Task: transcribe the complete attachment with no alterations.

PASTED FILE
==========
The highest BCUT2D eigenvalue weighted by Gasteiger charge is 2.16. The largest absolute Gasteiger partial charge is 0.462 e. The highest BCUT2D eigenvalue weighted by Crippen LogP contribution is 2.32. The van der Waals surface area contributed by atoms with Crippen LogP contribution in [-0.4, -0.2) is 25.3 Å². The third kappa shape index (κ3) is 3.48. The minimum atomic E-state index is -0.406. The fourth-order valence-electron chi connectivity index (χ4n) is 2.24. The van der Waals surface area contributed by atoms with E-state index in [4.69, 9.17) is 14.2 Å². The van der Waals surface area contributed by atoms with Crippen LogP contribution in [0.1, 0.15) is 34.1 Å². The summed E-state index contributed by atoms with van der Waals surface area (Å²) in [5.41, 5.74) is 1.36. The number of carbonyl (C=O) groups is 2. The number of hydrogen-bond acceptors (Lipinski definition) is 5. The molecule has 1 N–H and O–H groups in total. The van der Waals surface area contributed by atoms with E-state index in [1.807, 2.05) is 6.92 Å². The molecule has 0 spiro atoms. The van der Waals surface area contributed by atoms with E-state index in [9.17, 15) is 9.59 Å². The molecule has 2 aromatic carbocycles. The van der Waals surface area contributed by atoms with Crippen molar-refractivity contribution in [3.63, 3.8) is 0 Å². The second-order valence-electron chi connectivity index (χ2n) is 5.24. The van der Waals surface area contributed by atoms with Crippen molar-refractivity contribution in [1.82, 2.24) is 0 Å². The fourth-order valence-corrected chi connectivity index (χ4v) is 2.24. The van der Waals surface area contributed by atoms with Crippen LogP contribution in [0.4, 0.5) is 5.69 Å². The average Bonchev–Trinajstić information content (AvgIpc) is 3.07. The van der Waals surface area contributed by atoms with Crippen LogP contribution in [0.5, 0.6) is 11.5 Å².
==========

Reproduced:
The highest BCUT2D eigenvalue weighted by Gasteiger charge is 2.16. The largest absolute Gasteiger partial charge is 0.462 e. The highest BCUT2D eigenvalue weighted by Crippen LogP contribution is 2.32. The van der Waals surface area contributed by atoms with Crippen LogP contribution in [-0.4, -0.2) is 25.3 Å². The third kappa shape index (κ3) is 3.48. The minimum atomic E-state index is -0.406. The fourth-order valence-electron chi connectivity index (χ4n) is 2.24. The van der Waals surface area contributed by atoms with E-state index in [4.69, 9.17) is 14.2 Å². The van der Waals surface area contributed by atoms with Crippen LogP contribution in [0.1, 0.15) is 34.1 Å². The summed E-state index contributed by atoms with van der Waals surface area (Å²) in [5.41, 5.74) is 1.36. The number of carbonyl (C=O) groups is 2. The number of hydrogen-bond acceptors (Lipinski definition) is 5. The molecule has 1 N–H and O–H groups in total. The van der Waals surface area contributed by atoms with E-state index in [1.807, 2.05) is 6.92 Å². The molecule has 0 spiro atoms. The van der Waals surface area contributed by atoms with E-state index in [9.17, 15) is 9.59 Å². The molecule has 2 aromatic carbocycles. The van der Waals surface area contributed by atoms with Crippen molar-refractivity contribution in [3.63, 3.8) is 0 Å². The second-order valence-electron chi connectivity index (χ2n) is 5.24. The van der Waals surface area contributed by atoms with Crippen molar-refractivity contribution in [1.82, 2.24) is 0 Å². The fourth-order valence-corrected chi connectivity index (χ4v) is 2.24. The van der Waals surface area contributed by atoms with Crippen LogP contribution in [0.4, 0.5) is 5.69 Å². The average Bonchev–Trinajstić information content (AvgIpc) is 3.07. The van der Waals surface area contributed by atoms with Crippen LogP contribution in [0.5, 0.6) is 11.5 Å².